Chapter 2 Working with Data

2.1 Learning Objectives

  1. Understand the use the basic data types
  2. Understand and use the basic container types (list, vector)
  3. Create vectors and store them as variables
  4. Understand vectorized operations
  5. Create a data table
  6. Import data from CSV and Excel files

2.3 Basic data types

There are five main basic data types in R (there are more, but these are the critical ones you need to know about).

type description example
double floating point value .333337
integer integer -1, 0, 1
numeric any real number (int,dbl) 1, .5, -.222
boolean assertion of truth/falsity TRUE, FALSE
character text string "hello world", 'howdy'

There is also a specific data type called a factor which will probably give you a headache sooner or later, but we can get by for now without them.

Character strings can include basically anything, including quotes, but if you want a quote to be included you have to 'escape' it using a backslash:

my_string <- "The instructor said, \"R is cool,\" and the class agreed."
cat(my_string) # cat() prints the arguments
## The instructor said, "R is cool," and the class agreed.

Note that if you just type a plain number such as 10 it is stored as a double, even if it doesn't have a decimal point. If you want it to be an exact integer, use the L suffix (10L).

If you ever want to know the data type of something, use the class function.

class(10) # numeric
class(10L) # integer
class("10") # string
class(10L == 11L) # logical
## [1] "numeric"
## [1] "integer"
## [1] "character"
## [1] "logical"

2.4 Basic container types

2.4.1 Vectors

Vectors are one of the key data structures in R. A vector in R is like a vector in math: a set of ordered elements. All of the elements in a vector must be of the same data type (numeric, character, factor). You can create a vector by enclosing the elements in c(...), as shown below.

## put information into a vector using c(...)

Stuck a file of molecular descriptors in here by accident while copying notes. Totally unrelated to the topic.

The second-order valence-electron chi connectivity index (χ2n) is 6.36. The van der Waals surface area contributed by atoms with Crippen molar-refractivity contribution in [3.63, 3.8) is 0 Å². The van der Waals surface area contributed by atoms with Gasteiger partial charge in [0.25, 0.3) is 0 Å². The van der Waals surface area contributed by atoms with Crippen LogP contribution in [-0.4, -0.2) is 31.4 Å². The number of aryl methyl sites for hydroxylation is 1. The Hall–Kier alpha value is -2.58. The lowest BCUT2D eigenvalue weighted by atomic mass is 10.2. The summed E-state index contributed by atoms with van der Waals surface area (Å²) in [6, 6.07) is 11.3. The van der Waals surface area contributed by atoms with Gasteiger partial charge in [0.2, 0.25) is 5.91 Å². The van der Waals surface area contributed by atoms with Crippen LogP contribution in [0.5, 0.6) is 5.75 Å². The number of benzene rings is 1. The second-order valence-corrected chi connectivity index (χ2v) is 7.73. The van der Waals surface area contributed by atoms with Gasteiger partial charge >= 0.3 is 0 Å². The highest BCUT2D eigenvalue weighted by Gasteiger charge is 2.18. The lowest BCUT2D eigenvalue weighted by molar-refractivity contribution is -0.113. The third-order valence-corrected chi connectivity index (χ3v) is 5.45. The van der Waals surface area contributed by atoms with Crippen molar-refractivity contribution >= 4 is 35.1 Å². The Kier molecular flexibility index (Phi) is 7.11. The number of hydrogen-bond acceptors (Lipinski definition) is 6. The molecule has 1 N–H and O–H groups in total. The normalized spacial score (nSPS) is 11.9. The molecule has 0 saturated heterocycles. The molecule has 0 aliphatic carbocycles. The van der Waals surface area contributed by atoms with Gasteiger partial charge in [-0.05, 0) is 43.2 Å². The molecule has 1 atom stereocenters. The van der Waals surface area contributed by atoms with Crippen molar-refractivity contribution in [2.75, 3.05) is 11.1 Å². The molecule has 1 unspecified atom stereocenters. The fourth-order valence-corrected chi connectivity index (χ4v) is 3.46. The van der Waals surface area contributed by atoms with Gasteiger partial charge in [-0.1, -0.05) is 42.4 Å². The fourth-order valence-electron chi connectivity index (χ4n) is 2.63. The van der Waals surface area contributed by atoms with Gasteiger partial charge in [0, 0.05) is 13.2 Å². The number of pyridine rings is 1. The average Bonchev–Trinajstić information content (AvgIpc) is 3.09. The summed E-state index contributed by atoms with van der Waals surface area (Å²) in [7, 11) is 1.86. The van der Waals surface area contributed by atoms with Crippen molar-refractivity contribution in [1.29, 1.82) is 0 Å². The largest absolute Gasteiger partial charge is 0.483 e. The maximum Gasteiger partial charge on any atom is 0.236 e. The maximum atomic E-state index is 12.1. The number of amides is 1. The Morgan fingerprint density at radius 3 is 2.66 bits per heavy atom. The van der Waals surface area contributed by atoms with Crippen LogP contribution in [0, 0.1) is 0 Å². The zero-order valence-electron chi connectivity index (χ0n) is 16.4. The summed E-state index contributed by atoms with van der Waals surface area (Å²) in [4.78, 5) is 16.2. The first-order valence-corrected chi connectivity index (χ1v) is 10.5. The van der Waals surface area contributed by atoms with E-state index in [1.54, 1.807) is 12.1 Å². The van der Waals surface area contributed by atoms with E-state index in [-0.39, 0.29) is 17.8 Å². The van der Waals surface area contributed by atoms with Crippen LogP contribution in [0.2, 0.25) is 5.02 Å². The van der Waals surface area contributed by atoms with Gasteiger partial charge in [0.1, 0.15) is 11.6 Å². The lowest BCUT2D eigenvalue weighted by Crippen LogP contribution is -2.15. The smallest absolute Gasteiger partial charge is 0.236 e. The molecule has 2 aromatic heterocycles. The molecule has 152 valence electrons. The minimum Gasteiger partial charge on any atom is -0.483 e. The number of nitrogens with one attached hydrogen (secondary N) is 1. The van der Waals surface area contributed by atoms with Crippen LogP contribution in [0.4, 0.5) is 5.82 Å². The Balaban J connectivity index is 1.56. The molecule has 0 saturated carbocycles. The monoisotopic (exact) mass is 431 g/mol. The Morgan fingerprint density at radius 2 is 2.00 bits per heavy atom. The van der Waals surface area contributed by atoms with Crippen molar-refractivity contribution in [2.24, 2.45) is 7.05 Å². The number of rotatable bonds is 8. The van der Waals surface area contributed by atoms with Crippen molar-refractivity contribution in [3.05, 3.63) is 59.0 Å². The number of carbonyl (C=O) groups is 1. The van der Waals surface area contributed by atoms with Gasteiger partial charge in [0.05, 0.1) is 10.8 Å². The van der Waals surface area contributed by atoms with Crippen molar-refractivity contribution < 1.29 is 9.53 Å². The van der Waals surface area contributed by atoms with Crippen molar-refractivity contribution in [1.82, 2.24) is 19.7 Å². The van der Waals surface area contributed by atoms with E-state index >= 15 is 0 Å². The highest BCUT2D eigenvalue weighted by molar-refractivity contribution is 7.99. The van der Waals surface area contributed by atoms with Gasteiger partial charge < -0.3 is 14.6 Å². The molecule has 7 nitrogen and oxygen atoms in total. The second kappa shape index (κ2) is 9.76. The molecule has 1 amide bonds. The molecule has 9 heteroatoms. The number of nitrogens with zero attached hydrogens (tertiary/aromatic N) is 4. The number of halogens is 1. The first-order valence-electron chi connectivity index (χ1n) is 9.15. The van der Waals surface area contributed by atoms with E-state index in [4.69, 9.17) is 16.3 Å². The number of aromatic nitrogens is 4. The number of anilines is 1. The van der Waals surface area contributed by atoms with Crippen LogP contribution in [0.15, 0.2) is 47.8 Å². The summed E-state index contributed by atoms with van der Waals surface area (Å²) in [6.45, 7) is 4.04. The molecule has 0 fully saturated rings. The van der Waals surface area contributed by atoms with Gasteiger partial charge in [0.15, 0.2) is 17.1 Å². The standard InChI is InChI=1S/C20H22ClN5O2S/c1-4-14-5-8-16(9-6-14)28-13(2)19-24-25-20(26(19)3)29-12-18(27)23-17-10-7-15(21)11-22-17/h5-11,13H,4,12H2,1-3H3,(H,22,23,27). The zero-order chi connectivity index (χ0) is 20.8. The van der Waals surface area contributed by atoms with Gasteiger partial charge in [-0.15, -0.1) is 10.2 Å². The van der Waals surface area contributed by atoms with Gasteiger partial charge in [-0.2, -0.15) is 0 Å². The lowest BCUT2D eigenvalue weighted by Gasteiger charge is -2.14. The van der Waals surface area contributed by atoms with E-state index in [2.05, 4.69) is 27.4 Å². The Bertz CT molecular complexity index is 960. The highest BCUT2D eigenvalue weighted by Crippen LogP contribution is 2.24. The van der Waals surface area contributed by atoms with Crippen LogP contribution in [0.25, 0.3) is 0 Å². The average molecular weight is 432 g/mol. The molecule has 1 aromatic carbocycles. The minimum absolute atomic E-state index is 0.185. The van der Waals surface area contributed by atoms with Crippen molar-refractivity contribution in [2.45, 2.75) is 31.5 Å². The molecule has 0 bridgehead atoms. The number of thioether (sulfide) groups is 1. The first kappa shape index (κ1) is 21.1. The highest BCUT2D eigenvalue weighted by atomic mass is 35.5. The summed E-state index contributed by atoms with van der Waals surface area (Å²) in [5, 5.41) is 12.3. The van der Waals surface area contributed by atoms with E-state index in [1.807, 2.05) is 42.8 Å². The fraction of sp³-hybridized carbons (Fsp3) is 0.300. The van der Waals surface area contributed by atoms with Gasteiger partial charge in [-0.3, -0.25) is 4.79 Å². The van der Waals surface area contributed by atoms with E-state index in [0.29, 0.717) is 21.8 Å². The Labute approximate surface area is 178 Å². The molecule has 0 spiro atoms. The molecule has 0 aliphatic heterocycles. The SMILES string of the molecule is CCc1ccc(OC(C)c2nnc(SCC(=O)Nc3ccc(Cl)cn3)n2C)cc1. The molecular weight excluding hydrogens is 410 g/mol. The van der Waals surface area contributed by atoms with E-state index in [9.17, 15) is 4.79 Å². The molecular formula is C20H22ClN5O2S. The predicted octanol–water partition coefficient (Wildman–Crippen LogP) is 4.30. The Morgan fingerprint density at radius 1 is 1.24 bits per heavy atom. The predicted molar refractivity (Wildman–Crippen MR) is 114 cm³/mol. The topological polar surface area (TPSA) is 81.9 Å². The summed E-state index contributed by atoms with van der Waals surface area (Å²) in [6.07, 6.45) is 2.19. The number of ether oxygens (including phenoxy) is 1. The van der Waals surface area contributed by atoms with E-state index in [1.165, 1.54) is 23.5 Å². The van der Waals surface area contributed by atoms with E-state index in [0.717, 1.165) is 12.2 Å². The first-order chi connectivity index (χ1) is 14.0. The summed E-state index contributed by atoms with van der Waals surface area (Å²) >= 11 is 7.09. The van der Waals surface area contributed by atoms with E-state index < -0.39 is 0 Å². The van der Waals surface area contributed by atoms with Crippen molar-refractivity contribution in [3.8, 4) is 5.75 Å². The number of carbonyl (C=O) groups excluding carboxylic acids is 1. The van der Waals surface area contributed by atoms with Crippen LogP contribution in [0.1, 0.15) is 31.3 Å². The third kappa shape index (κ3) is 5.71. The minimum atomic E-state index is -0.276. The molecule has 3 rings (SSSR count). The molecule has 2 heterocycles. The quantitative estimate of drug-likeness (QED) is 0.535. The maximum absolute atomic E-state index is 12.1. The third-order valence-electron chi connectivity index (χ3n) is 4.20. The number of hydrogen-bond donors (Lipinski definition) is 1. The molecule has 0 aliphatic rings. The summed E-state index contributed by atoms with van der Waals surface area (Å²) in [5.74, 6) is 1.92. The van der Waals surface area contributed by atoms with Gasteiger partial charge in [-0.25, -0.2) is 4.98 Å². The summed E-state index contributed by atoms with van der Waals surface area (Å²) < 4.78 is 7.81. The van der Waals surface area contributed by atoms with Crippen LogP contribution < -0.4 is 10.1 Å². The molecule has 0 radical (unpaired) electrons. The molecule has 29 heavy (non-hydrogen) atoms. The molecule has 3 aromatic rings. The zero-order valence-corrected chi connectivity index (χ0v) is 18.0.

c(1, 2, 3, 4)
c("this", "is", "cool")
1:6 # shortcut to make a vector of all integers x:y
## [1] 1 2 3 4
## [1] "this" "is"   "cool"
## [1] 1 2 3 4 5 6

What happens when you mix types? What class is the variable mixed?

mixed <- c(2, "good", 2L, "b", TRUE)

You can't mix data types in a vector; all elements of the vector must be the same data type. If you mix them, R will coerce them so that they are all the same. Selecting values from a vector

Recall from the last class that another way to create a vector is to use the c() operator. (This is the easiest way, but you can also use the vector() function.) If we wanted to pick specific values out of a vector by position, we can make a vector of numbers like so:

word <- c(18, 19, 20, 21, 4, 9, 15)

And then pull them out using the [] operator, which is the extraction operator, on the built-in vector LETTERS.

## [1] "R" "S" "T" "U" "D" "I" "O"

Can you decode the secret message?

secret <- c(14, 5, 22, 5, 18, 7, 15, 14, 14, 1, 7, 9, 22, 5, 25, 15, 21, 21, 16)

You can also create 'named' vectors, where each elements has a name. For example:

vec <- c(first = 77.9, second = -13.2, third = 100.1)
##  first second  third 
##   77.9  -13.2  100.1

We can then access elements by name using a character vector within the square brackets. We can put them in any order we want, and we can repeat elements:

vec[c("third", "second", "second")]
##  third second second 
##  100.1  -13.2  -13.2

We can get the vector of names using the names() function, and we can set or change them using something like names(vec2) <- c("n1", "n2", "n3").

Another way to access elements is by using a logical vector within the square brackets. This will pull out the elements of the vector for which the corresponding element of the logical vector is TRUE. If the logical vector doesn't have the same length as the original, it will repeat. You can find out how long a vector is using the length() function.

## [1] 26
##  [1] "A" "C" "E" "G" "I" "K" "M" "O" "Q" "S" "U" "W" "Y" Repeating Sequences

Here are some useful tricks to save typing when creating vectors. Recall that in the command x:y the : operator would give you the sequence of integers from x:y.

What if you want to repeat a vector many times? You could either type it out (painful) or use the rep() function, which can repeat vectors in different ways.

rep(0, 10)                      # ten zeroes
rep(c(1L, 3L), times = 7)       # alternating 1 and 3, 7 times
rep(c("A", "B", "C"), each = 2) # A to C, 2 times each